If the Boston Celtics 6-game win streak was going to end, it was bound to end here, you’d think: The new-look Oklahoma City Thunder have dominated most opponents thus far with the Russell Westbrook-Paul George-Carmelo Anthony triumvirate. For half of the game it looked like the Cs would suffer the same fate. But basketball has–get this, it’s crazy–two halves, and in the second, Boston overcame an 18-point deficit to continue their winning run.
the game flow:
Brad Stevens knew he’d need plenty of creativity to go against a team with as much firepower as the Thunder, and showed it early by calling some unconventional plays for his Cs: 4-5 PNRs, lighting backdoor cuts and drives, et. al. It didn’t work as well as one would hope, and Boston had better offensive luck early on when Jayson Tatum got stuck into isolations.
OKC’s offense, by contrast, is an ultimatum in motion when at its best, and George’s relentlessness served as its latest example. Westbrook, by his standards, had a slow start, but George’s buckets along with shameless and successful three-chucking by Alex Abrines quickly carried the Thunder to a double-digit lead by Q1’s end. Their defense also deserves credit–the squad isn’t full of guys with a relentless-challenger mentality other than Westbrook and maybe George, but they all have good length that creates pressure by default.
A herky-jerky rhythm afflicted much of this first half, some of it turnover- and miscue-related but most of it stemming from the inevitable superstar foul calls afforded Westbrook, George and Anthony. One particularly egregious moment had Daniel Theis cleanly defending a RWB isolation in the paint, contesting without meaningful contact to derail a shot, but Westbrook got the officiating bailout as he knew he would.
Despite this, the Celtics managed to get almost within single digits thanks to outside shooting by Tatum and Marcus Smart. But OKC’s big three pulled its weight and then some. That, plus just enough from Abrines and Jerami Grant and Boston’s inability to establish any offensive groove, left us at the halfway point with our heroes in a miserable 18-point deficit.
Once the third quarter started, Boston remained down but looked considerably more like the team we’ve seen for most of this season. Marcus Morris, present but ineffective in the first half, started the second and immediately got some buckets–9 points in about 6 minutes. If only Kyrie could have done that well, who had only 6 points for the game with approximately 4 minutes left on the 3rd, having shot 2-11 up to that point and not even made up for it by assisting well (2 dimes, 4 boards)…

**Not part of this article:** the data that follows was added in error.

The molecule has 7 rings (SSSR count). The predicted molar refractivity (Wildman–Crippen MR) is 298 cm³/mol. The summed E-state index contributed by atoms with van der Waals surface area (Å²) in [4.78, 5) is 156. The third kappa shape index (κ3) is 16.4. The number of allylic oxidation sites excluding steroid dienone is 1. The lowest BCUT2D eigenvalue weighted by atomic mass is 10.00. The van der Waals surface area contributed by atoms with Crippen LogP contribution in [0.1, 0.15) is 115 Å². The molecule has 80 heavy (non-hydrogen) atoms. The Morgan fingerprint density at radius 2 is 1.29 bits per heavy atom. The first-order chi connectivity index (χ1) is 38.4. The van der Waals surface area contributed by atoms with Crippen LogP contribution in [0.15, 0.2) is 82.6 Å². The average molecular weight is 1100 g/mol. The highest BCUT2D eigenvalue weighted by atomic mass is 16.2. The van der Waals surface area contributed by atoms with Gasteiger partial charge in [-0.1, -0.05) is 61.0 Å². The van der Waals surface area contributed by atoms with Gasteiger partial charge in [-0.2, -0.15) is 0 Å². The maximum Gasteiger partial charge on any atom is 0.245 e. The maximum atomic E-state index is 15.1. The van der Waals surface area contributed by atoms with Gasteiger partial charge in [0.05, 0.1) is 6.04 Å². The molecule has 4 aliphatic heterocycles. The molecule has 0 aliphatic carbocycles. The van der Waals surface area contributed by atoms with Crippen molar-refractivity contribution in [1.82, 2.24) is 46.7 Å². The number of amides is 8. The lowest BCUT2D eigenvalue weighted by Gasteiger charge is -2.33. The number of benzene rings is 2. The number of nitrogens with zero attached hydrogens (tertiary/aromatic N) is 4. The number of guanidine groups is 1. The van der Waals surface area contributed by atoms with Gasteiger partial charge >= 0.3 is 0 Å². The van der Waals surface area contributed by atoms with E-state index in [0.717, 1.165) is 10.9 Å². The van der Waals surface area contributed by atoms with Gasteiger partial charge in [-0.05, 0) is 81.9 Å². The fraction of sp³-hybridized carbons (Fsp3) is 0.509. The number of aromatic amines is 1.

…But Kyrie as taketh away, so does Kyrie also giveth, as Cavaliers fans have long known: Irving doubled his points in about two minutes, Smart and Horford made the most of second-chance opportunities they were previously missing and the team overall exhibited clear signs of communication and competitive fervor absent earlier in the contest. And just like that, OKC’s lead was only single digits, in no small part stemming from turnovers and bad shooting–for a moment just a single point, and only 71-67 at Q3’s end.
Intensity bubbled over on Boston’s part to start the 4th, and the game remained only two possessions apart in OKC’s favor. (Imagine if they’d been this intense the whole time. Blah.) Defensive toughness from Jaylen Brown, Semi Ojeleye and Aron Baynes kept OKC’s scoring from getting out of control. A lucky series of treys by Ojeleye, Kyrie and Horford, along with hard-earned rebounding by Brown, a Kyrie five-point play that had to be seen to be believed, and they had a lead. A goddamned lead. It would remain that way until the end of the game.
But what remains far more remarkable is the absolutely clutch run that Horford went on from behind the arc, which would be the true turnaround factor in this contest even with Kyrie’s excellent scoring recovery. Al Horford is stereotyped, with some fairness due to unfortunate playoff matchups, as a player who fades in the face of true challenges. Trying to beat a confirmed Western Conference powerhouse in their building, early season or no, is a true challenge, and Al rose to it, ending the game with 20. Kyrie, who scored 18 of his 25 points in the second half, did the same, and after some foul-game formality the Cs took the 101-94 win.
THE HOT AND NOT
Hot: Marcus Morris quickly looking comfortable with the team; the entire squad playing a role in the fourth-quarter comeback; BUSINESS BOOMING AT THE OJELEYE FACTORY.
Not: The entire first half, especially Kyrie’s shooting; some calls that even by the curved grade of superstar calls were fucking ridiculous; terrible rebounding.
Tonight gave us some of the agony that is Kyrie, but more of the ecstasy. That’s what counts. Observe:
Smart drive for a kick-out to Horford for one of those huge treys:
TWEET OF THE NIGHT:
A strange dispatch from an unknown trashposter, but entirely apt: